Monday, July 24, 2006

America's Best College Towns

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We are a divided family. We divide over universities, not all universities mind you, just two, the University of North Carolina at Chapel Hill (known as Carolina) and Duke University. These rival schools, located a few miles apart, hate each other passionately. It’s an old story which contains a bit of “Gone with the Wind” and a bit of “Bonfire of the Vanities”. Mostly it is a problem with basketball. On the day that I visited Duke, there was a young man walking through the engineering school with a t-shirt which screamed, “CAROLINA SUCKS”, just so you get a feel for the depth of the problem.

The bulk of my family have always strongly supported Carolina which makes sense since they are Carolinians but Duke has made inroads in recent years. My parents now use Duke’s hospital (big vote of confidence). In addition, my son applied to one of their graduate schools. His girlfriend, Alison, is a graduate. Brick by brick, we loyal Carolina supporters have been drawn into Duke’s powerful orbit but still, I take exception to that t-shirt.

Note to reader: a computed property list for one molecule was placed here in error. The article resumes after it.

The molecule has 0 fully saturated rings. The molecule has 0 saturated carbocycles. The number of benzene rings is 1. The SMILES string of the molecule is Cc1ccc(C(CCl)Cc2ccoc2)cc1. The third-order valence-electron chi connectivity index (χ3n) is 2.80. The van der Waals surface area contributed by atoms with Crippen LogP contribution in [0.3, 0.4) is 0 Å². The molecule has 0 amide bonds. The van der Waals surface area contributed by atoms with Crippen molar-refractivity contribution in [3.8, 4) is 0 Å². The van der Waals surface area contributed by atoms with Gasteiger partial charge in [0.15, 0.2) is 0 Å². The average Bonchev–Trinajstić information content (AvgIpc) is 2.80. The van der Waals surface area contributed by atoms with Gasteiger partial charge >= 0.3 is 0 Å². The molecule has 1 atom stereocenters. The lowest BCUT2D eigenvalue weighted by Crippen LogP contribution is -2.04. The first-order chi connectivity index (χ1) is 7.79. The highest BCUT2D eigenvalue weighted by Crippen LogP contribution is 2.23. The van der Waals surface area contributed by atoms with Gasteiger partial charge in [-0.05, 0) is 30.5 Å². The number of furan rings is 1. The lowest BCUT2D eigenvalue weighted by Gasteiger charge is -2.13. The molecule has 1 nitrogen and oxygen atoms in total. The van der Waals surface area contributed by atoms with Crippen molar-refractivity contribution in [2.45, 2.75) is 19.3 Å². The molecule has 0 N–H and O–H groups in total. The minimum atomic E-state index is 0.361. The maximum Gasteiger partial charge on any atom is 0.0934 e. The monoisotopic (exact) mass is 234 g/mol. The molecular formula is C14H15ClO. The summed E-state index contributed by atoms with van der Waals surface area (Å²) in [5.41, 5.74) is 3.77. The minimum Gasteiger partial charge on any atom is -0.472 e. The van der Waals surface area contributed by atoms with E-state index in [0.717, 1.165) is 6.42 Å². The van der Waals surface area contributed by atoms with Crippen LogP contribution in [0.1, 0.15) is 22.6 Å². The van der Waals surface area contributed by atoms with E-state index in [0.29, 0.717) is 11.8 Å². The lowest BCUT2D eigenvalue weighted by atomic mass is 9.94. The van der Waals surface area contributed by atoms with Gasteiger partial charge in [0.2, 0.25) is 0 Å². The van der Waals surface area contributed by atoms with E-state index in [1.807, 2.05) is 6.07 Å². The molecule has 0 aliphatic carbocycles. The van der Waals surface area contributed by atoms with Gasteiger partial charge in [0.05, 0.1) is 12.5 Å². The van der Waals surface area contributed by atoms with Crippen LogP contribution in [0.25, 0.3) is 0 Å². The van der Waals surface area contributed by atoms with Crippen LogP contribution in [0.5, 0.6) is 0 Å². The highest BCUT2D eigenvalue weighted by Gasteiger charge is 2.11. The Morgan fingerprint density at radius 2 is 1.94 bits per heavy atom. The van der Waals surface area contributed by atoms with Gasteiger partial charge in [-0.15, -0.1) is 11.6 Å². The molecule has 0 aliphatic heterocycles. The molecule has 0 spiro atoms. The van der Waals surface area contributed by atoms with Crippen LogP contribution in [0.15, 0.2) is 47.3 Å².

For visitors who could care less about who hates whom, both towns, Chapel Hill for UNC and Durham for Duke offer crowd-free, fun places to visit. Both Universities have lots of things to do and see, most of which are free or priced for students. Back in November, my friend Mase wrote a wonderful post for NoCrowds about visiting Chapel Hill, making the case that the best way to experience the best America has to offer is to visit its college towns. Following on from that idea and to even out the playing field and in the interest of family harmony, yesterday I asked my son’s friend, Alison, if she would give me an insiders’ tour of Durham and the Duke Campus. Here is what we did.